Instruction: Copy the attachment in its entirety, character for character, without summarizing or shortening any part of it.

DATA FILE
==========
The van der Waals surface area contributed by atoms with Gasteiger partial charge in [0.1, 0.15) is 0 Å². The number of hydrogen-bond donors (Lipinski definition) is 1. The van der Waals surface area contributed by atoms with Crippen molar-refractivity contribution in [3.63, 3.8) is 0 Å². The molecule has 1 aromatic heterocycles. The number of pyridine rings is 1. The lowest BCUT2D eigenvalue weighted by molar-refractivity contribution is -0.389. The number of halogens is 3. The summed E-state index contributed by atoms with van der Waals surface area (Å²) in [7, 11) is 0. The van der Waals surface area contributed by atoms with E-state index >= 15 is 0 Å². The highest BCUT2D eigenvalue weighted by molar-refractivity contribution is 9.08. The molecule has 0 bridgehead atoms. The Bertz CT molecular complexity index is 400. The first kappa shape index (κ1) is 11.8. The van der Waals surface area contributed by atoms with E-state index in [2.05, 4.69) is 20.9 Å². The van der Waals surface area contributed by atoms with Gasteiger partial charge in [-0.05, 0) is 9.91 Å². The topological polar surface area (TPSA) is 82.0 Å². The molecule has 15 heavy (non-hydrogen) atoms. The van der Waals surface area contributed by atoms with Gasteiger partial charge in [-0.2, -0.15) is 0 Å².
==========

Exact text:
The van der Waals surface area contributed by atoms with Gasteiger partial charge in [0.1, 0.15) is 0 Å². The number of hydrogen-bond donors (Lipinski definition) is 1. The van der Waals surface area contributed by atoms with Crippen molar-refractivity contribution in [3.63, 3.8) is 0 Å². The molecule has 1 aromatic heterocycles. The number of pyridine rings is 1. The lowest BCUT2D eigenvalue weighted by molar-refractivity contribution is -0.389. The number of halogens is 3. The summed E-state index contributed by atoms with van der Waals surface area (Å²) in [7, 11) is 0. The van der Waals surface area contributed by atoms with E-state index >= 15 is 0 Å². The highest BCUT2D eigenvalue weighted by molar-refractivity contribution is 9.08. The molecule has 0 bridgehead atoms. The Bertz CT molecular complexity index is 400. The first kappa shape index (κ1) is 11.8. The van der Waals surface area contributed by atoms with E-state index in [2.05, 4.69) is 20.9 Å². The van der Waals surface area contributed by atoms with Gasteiger partial charge in [-0.05, 0) is 9.91 Å². The topological polar surface area (TPSA) is 82.0 Å². The molecule has 15 heavy (non-hydrogen) atoms. The van der Waals surface area contributed by atoms with Gasteiger partial charge in [-0.2, -0.15) is 0 Å².